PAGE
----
Please note: All worksheets posted are my original work and intellectual property. I ask that you share the links on social media, and you are welcome to share the worksheets with your critique groups and writing friends with credit given. That being said, these worksheets—despite being posted on the Internet—may not be copied, distributed, or published as anyone’s work but mine. In short: sharing is good, plagiarism is bad.

Disclaimer #2: You may post your completed worksheet if you’d like, but please remember that, by doing so, you are sharing your ideas with all of the Internet. You’ve been warned.

 

 

40 Days of Worksheets – Day 13

RamonaGravitarWorksheet #13 – Basics of Writing Memoir

Pre-writing Questions

  1. What is the subject/focus of your memoir?
  2. Will this be short (article or essay) or long (book) length?
  3. Who experienced this with you?
  4. Who will appear in the memoir?
  5. What is the significant event you want to explore?
  6. How did it change you?
  7. What is your goal in sharing you memoir?
  8. Will your family, friends, colleagues support your exploration?
  9. Will anyone be offended?
  10. Will you need to make any factual or character alterations?
  11. Do you have dependable memories of this event?
  12. Are there supporting materials to add context?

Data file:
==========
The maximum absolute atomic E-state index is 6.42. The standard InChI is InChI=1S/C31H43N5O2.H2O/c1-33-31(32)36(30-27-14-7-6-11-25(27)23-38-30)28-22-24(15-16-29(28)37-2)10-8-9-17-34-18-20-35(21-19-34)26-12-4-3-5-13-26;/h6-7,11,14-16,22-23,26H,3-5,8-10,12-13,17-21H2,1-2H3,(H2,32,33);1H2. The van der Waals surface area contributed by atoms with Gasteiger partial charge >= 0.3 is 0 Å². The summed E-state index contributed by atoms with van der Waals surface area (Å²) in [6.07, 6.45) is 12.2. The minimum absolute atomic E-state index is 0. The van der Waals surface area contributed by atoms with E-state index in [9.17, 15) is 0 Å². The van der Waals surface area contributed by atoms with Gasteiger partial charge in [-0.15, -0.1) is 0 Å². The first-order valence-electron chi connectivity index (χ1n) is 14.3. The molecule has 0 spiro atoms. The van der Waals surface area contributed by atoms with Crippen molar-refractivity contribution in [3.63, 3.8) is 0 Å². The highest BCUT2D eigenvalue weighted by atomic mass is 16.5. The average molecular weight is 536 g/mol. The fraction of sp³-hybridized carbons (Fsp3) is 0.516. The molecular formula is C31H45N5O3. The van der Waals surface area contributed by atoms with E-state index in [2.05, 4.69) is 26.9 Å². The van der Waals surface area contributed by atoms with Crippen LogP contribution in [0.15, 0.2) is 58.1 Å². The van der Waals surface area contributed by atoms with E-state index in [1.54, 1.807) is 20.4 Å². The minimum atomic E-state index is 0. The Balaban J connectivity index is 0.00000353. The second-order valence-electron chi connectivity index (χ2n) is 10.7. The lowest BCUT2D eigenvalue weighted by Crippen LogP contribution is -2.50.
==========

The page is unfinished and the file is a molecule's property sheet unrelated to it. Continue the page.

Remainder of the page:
How do you proceed?

Pinpoint theme. Record memories as scenes. Research supporting materials. Interview other people in the memoir. Decide on opening scene. Decide on ending scene. Organize middle scenes. Write, review, revise, polish.

Structure

  • Chronological – events are in order as they occurred.
  • Episodic – events are not in calendar order, but jump around to suit theme, not time.
  • Anecdotal – mini stories connected by theme, interspersed with sections of facts.
  • Vignettes – a collection of scenes that are connected by theme without a clear chronology.

Opening

  1. Open with the inciting incident and move forward in a linear, chronological direction.
  2. Open with the end of the story and go back to show how the narrator reached this point
  3. Open with a particular, dramatic episode that illustrates the theme
  4. Open with factual information related to the memoir

How do you choose an opening?